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Dover District Council to reinstate more than 100 street lights

By Dean Kilpatrick, local democracy reporter

Dover District Council (DDC) is to reinstate more than 100 street lights which were removed due to safety concerns as part of a near £1 million project.

Some 175 street lights were pulled down by the authority last year after they were found to be suffering with electrical or structural problems, with only "approximately 60" of them being replaced.

DDC papers suggest "many members of the public" have previously complained about the situation, citing concerns about potential increases in anti-social behaviour.

More than 100 street lights are to be reinstated in Dover
More than 100 street lights are to be reinstated in Dover

Cabinet today agreed to restore the remaining street lights as part of a £450,000 investment, which will also see other deteriorating and out-of-date columns in the district replaced.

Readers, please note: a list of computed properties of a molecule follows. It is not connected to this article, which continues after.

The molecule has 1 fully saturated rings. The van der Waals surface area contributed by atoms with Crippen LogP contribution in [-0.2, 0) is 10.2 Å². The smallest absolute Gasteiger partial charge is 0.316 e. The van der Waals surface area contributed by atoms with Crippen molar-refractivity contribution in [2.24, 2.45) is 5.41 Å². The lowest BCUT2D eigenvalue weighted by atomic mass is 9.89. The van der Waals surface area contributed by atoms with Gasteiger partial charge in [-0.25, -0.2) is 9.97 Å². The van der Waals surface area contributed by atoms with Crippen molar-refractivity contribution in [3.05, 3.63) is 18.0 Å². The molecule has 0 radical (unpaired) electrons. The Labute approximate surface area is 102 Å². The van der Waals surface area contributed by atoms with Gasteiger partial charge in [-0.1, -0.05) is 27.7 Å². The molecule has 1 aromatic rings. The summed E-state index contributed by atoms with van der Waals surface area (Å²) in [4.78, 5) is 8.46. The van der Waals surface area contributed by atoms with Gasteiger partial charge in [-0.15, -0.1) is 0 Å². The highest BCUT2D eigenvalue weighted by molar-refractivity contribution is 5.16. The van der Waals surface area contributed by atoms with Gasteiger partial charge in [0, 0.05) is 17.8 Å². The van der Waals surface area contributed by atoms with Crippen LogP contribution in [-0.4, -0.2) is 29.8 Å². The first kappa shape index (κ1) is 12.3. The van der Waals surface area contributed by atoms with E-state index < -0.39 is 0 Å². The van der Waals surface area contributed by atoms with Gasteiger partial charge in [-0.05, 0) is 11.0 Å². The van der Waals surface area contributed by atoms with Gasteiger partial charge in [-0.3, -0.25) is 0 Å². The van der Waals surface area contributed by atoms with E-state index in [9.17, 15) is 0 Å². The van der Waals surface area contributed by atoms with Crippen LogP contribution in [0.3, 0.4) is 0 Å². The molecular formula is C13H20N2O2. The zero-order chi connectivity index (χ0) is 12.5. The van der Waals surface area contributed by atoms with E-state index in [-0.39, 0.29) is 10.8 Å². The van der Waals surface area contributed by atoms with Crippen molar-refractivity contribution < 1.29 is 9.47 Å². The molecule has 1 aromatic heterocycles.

Cllr Trevor Bartlett (Con), portfolio holder for property management and environmental health, said: “People were very disappointed when unfortunately for reasons of safety they had to be removed.

“A lot of them are in rural areas where it’s very dangerous on the roads.

"Some of the rural areas have even got buses now, so there’s a lot more people walking.

“To get these lights back on is just a bonus and I really welcome this.”

Cllr Trevor Bartlett
Cllr Trevor Bartlett

Members also approved plans to spend £500,000 on converting all of DDC’s existing 2,642 street lights to energy-efficient LEDs, helping to save the authority £100,000 on electricity bills each year.

Officers say the vast majority of its street lights are between 15 and 35 years old, and it is now becoming “increasingly difficult” to buy spare parts.

Cllr Nicholas Kenton (Con), portfolio holder for environment, waste and health, outlined the move would also help reduce light pollution in the district.

He added: “You can see the old sodium lights from miles away, and they just glow up the sky.

“LEDs are very targeted light systems – they tend to face down, so when you do see them you hardly see any light pollution going up to the sky.”

The conversion work is set to be funded by an interest-free government loan, although the total sum will have to be paid back through electricity savings within five years.

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